The word first can also mean "before" or "the beginning." The word translated as "day," heeméra, can refer to a literal 24-hour period of time, but it can also indicate a general period of time or a season (see Luke 9:51; 17:24; 19:42; 23:7; John 8:56; Acts 2:20; 8:1; 17:31; Romans 2:5; I Corinthians 3:13; II Corinthians 6:2; Ephesians 6:13; Hebrews 3:8). So the first part of Mark 14:12 could also be translated, "Now at the beginning of the season of Unleavened Bread . . ." or "Now at the beginning of the time of Unleavened Bread . . ." Nothing dictates that in this case heeméra designates a specific 24-hour period, and much argues against it.
As the notes for Matthew 26:17 show, the disciples asked this question before the Feast of Unleavened Bread and before they had kept the Passover. But how are we to understand the explanation, "when they killed the Passover lamb"? In the Greek, the word translated as "killed" is éthuon. It can indeed refer to the singular act of slaying an animal (Acts 11:7), but also to a religious sacrifice (Acts 14:13) or to the entire occasion of which a slaughtered animal was paramount, such as the fatted calf being killed for the prodigal son (Luke 15:23, 27, 30). In addition, in the sentence in question, the verb tense indicates an action in progress but not yet completed.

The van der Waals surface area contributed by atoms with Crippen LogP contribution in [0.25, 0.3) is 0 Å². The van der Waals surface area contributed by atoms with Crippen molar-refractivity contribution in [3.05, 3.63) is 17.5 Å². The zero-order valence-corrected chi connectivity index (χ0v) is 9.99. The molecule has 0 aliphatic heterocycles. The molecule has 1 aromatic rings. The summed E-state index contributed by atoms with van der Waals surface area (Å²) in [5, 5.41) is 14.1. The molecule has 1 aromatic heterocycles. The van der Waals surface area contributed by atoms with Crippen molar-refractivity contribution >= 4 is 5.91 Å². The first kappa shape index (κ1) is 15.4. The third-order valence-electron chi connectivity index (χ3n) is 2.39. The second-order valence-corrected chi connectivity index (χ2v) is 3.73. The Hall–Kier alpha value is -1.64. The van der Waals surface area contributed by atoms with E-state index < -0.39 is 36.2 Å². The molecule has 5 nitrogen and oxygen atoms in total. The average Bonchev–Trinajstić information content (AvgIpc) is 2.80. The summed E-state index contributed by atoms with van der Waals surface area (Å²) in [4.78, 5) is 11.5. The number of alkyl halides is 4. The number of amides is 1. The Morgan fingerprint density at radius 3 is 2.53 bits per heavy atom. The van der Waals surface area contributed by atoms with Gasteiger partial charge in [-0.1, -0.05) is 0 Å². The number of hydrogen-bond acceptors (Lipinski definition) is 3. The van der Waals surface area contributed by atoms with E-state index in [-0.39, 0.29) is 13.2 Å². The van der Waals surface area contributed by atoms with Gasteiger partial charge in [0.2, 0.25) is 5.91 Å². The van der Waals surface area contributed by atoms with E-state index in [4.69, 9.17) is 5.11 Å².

In other words, the sacrificing of the Passover lamb—or preparations for doing so—was taking place at the time the disciples asked their question! Remember, most of the people did not observe a Temple-kept Passover; in Mark 14:12, the common people were sacrificing lambs throughout the city, not the priests. The priests would not slay the Temple Passover lambs until the following afternoon. But as Abib 14 was drawing near, the disciples observed people around them on the outskirts of Jerusalem in the process of sacrificing—at least engaging in the necessary preparations, even if they did not perform the sacrifice itself until after sunset—prompting them to ask Jesus where He wanted them to likewise prepare for Passover.
David C. Grabbe